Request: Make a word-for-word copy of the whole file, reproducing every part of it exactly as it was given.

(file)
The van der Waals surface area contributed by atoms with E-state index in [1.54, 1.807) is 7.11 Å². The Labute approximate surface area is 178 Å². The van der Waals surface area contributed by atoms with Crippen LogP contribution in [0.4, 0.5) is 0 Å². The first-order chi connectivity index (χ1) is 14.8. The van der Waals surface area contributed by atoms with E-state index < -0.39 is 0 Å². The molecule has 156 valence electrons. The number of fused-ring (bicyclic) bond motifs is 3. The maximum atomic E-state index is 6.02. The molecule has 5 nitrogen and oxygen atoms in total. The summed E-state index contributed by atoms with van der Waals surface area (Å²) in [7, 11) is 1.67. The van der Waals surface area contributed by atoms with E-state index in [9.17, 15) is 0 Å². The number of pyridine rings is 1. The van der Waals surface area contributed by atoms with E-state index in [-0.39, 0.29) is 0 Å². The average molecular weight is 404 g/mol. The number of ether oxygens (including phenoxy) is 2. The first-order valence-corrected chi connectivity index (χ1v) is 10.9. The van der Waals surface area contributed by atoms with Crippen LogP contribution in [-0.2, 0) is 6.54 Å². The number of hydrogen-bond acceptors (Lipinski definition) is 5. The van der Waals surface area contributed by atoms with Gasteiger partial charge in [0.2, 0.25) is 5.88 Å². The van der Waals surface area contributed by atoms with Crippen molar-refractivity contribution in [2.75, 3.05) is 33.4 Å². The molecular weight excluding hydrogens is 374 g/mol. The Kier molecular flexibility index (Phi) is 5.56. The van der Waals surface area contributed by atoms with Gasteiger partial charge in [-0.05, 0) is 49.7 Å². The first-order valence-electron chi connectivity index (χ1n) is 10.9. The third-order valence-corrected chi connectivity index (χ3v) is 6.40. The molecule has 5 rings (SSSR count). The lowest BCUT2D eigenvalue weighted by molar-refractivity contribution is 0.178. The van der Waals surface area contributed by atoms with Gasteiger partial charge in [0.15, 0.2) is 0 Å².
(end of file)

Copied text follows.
The van der Waals surface area contributed by atoms with E-state index in [1.54, 1.807) is 7.11 Å². The Labute approximate surface area is 178 Å². The van der Waals surface area contributed by atoms with Crippen LogP contribution in [0.4, 0.5) is 0 Å². The first-order chi connectivity index (χ1) is 14.8. The van der Waals surface area contributed by atoms with E-state index < -0.39 is 0 Å². The molecule has 156 valence electrons. The number of fused-ring (bicyclic) bond motifs is 3. The maximum atomic E-state index is 6.02. The molecule has 5 nitrogen and oxygen atoms in total. The summed E-state index contributed by atoms with van der Waals surface area (Å²) in [7, 11) is 1.67. The van der Waals surface area contributed by atoms with E-state index in [9.17, 15) is 0 Å². The number of pyridine rings is 1. The van der Waals surface area contributed by atoms with E-state index in [-0.39, 0.29) is 0 Å². The average molecular weight is 404 g/mol. The number of ether oxygens (including phenoxy) is 2. The first-order valence-corrected chi connectivity index (χ1v) is 10.9. The van der Waals surface area contributed by atoms with Crippen LogP contribution in [-0.2, 0) is 6.54 Å². The number of hydrogen-bond acceptors (Lipinski definition) is 5. The van der Waals surface area contributed by atoms with Gasteiger partial charge in [0.2, 0.25) is 5.88 Å². The van der Waals surface area contributed by atoms with Crippen molar-refractivity contribution in [2.75, 3.05) is 33.4 Å². The molecular weight excluding hydrogens is 374 g/mol. The Kier molecular flexibility index (Phi) is 5.56. The van der Waals surface area contributed by atoms with Gasteiger partial charge in [-0.05, 0) is 49.7 Å². The first-order valence-electron chi connectivity index (χ1n) is 10.9. The third-order valence-corrected chi connectivity index (χ3v) is 6.40. The molecule has 5 rings (SSSR count). The lowest BCUT2D eigenvalue weighted by molar-refractivity contribution is 0.178. The van der Waals surface area contributed by atoms with Gasteiger partial charge in [0.15, 0.2) is 0 Å².